Rsf Chill Mhantáin

Today is the 32nd anniversary of the re-introduction of internment in the occupied six counties. In March 1971 Brian Faulkner was appointed prime minister at Stormont. That year had seen the conflict escalate considerably, and Faulkner soon considered using internment against Republicans once again. It had been used against Republicans many times over the years, creating serious problems for the movement each time. Internment had been used on both sides of the border during the IRA campaign between 1956 and 1962, and Faulkner believed it had caused that campaign to fail. However in 1971 the Republican movement had a few things in it’s favour when it came to internment. Firstly the 26 county government appeared unlikely to also introduce internment, secondly there was a much larger amount of IRA activists now compared to the ’56-’62 period, and thirdly most of the IRA’s membership was new, young and unknown to the authorities.

Despite such realities, Faulkner persisted and got his wish. It was a desperate last throw of the dice for Stormont. At dawn on August 9th, in an exercise codenamed Operation Demetrius, the British Army rampaged through nationalist areas and interned 342 men, all but one of whom was Catholic. No Loyalists were interned until February 1973, even though by then they had murdered over one hundred innocent Catholics. The brutality of the British Army during the raids soured relations between that force and the nationalist population. On the first day of internment, widespread rioting erupted and ferocious gun battles raged which resulted in the deaths of thirteen people. Up to seven thousand Catholics were displaced and many of them sought refuge over the border in the Free State.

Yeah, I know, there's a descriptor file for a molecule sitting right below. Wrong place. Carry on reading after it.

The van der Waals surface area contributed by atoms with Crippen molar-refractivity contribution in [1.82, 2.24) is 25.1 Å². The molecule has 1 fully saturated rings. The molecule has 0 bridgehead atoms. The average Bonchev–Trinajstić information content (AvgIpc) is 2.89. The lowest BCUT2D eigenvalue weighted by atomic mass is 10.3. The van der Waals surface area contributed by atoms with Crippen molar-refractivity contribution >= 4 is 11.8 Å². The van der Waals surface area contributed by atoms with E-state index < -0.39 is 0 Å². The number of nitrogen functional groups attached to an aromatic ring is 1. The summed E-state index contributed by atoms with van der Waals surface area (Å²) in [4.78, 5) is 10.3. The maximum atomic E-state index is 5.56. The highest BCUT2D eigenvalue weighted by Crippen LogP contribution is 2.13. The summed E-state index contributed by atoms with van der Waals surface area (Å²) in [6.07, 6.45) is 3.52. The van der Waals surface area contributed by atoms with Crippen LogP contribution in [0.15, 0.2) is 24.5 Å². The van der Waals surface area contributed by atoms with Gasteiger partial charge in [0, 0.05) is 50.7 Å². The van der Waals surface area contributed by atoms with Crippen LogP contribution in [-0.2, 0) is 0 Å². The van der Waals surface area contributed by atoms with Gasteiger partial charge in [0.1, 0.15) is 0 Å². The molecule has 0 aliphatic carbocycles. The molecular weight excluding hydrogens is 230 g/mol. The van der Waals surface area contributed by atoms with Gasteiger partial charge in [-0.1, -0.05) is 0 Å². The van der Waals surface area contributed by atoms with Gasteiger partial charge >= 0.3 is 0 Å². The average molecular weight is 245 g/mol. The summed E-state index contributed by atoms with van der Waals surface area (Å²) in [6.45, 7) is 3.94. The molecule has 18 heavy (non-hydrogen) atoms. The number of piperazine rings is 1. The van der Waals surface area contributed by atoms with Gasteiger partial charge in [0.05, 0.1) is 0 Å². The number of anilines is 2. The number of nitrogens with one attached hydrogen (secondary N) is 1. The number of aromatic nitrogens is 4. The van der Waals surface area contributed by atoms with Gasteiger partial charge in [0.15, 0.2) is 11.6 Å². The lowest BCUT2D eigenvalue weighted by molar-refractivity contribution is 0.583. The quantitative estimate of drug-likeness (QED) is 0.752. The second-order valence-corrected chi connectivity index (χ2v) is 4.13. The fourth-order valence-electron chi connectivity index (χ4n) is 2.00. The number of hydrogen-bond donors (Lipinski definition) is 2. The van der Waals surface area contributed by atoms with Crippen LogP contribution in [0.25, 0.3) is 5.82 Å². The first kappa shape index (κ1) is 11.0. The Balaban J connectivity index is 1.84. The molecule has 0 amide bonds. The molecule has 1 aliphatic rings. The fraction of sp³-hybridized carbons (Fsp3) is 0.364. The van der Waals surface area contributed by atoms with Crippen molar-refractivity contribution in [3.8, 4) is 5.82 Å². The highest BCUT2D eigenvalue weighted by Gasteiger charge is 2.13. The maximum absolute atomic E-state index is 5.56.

‘Operation Demetrius’ was a catastrophe for those who introduced it. Most of those interned had no connection to the Republican Movement. It completely failed to curb the IRA, and only succeeded in doing the opposite. When it emerged that British forces had tortured internees, the nationalist population was infuriated. Paradoxically, internment had merely caused the ranks of the IRA to swell and subsequent British actions ensured that continued to be the case for years to come. Internment was the beginning of the end for Stormont, with Bloody Sunday in January 1972 being the final nail in it’s coffin. After that the British Government assumed full responsibility for governing the six counties and abolished Stormont.

As we remember the anniversary of the re-introduction of internment today, it is important to also remember that it is not a thing of the past. There are those who will say that internment is long gone, however we now that to be untrue as we look at the example of Martin Corey among others. Martin Corey has been in Maghaberry jail for over three years, without charge or trial. He was taken from his home and imprisoned and has never been told why. Martin Corey is a victim of internment, which is still being used today to silence Irish Republicans. Our enemies ought to know by now that such tactics may weaken us in the short term, but in the long term they will only harden our resolve to see our struggle through to the end. For further information on the case of Martin Corey and the continued use of internment visit:

Author: seachranaidhe1

About Me I studied for six months training and became certified in Exam 070-271 in May 2010 and shortly after that became certifed in Exam 070-272. I scored highly in both Exams and hope to upgrade my path to M.C.S.A. ( Server Administrator ) in the near future.I also hold Level 2 Qualifications in three subjects Microsoft Word, Microsoft Powerpoint and Microsoft Spreedsheets. I have also expereance with Web Design using Microsoft Front-Page.

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